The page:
Measurement of gases entrapped in clean ice from basal portions of the Taylor Glacier, Antarctica, revealed that CO2 ranged from 229 to 328 ppmv and O2 was near 20% of the gas volume. In contrast, vertically adjacent sections of the sediment
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Measurement of gases entrapped in clean ice from basal portions of the Taylor Glacier, Antarctica, revealed that CO2
ranged from 229 to 328 ppmv and O2
was near 20% of the gas volume. In contrast, vertically adjacent sections of the sediment laden basal ice contained much higher concentrations of CO2
(60,000 to 325,000 ppmv), whereas O2
represented 4 to 18% of the total gas volume. The deviation in gas composition from atmospheric values occurred concurrently with increased microbial cell concentrations in the basal ice profile, suggesting that in situ
microbial processes (i.e.
, aerobic respiration) may have altered the entrapped gas composition. Molecular characterization of 16S rRNA genes amplified from samples of the basal ice indicated a low diversity of bacteria, and most of the sequences characterized (87%) were affiliated with the phylum, Firmicutes. The most abundant phylotypes in libraries from ice horizons with elevated CO2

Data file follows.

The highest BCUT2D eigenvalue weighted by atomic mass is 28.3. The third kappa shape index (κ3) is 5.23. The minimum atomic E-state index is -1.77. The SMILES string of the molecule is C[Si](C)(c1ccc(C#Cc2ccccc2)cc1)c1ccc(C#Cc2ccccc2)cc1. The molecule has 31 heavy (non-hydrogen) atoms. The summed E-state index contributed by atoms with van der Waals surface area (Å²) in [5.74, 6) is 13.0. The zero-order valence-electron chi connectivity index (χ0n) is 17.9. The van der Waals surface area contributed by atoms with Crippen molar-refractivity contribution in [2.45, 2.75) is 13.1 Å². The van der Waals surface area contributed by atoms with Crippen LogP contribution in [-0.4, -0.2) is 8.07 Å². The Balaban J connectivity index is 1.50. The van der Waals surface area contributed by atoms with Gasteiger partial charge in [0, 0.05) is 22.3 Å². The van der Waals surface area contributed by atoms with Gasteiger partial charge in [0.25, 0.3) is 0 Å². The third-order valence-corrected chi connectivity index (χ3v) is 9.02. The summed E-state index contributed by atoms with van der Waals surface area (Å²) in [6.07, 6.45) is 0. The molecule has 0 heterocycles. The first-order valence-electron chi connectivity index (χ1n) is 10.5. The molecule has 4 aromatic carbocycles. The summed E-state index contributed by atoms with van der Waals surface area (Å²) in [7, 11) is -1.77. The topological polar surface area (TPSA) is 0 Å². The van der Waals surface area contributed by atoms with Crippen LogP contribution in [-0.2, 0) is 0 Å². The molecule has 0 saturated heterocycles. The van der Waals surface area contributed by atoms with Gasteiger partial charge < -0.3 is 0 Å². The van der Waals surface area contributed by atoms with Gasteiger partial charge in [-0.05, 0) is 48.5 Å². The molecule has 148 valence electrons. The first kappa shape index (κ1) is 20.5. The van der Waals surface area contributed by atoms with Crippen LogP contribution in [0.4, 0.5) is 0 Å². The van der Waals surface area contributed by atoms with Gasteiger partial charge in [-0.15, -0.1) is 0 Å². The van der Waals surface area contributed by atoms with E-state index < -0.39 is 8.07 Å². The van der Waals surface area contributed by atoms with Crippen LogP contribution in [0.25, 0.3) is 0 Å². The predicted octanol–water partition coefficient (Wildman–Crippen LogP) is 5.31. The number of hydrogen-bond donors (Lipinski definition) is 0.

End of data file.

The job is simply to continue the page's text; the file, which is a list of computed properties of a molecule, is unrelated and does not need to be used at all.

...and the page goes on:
and depleted O2
concentrations were related to the genus Paenisporosarcina
, and 28 isolates from this genus were obtained by enrichment culturing.
Metabolic experiments with Paenisporosarcina
revealed its capacity to conduct macromolecular synthesis when frozen in water derived from melted basal ice samples and incubated at −15 °C. The results support the hypothesis that the basal ice of glaciers and ice sheets are cryospheric habitats harboring bacteria with the physiological capacity to remain metabolically active and biogeochemically cycle elements within the subglacial environment.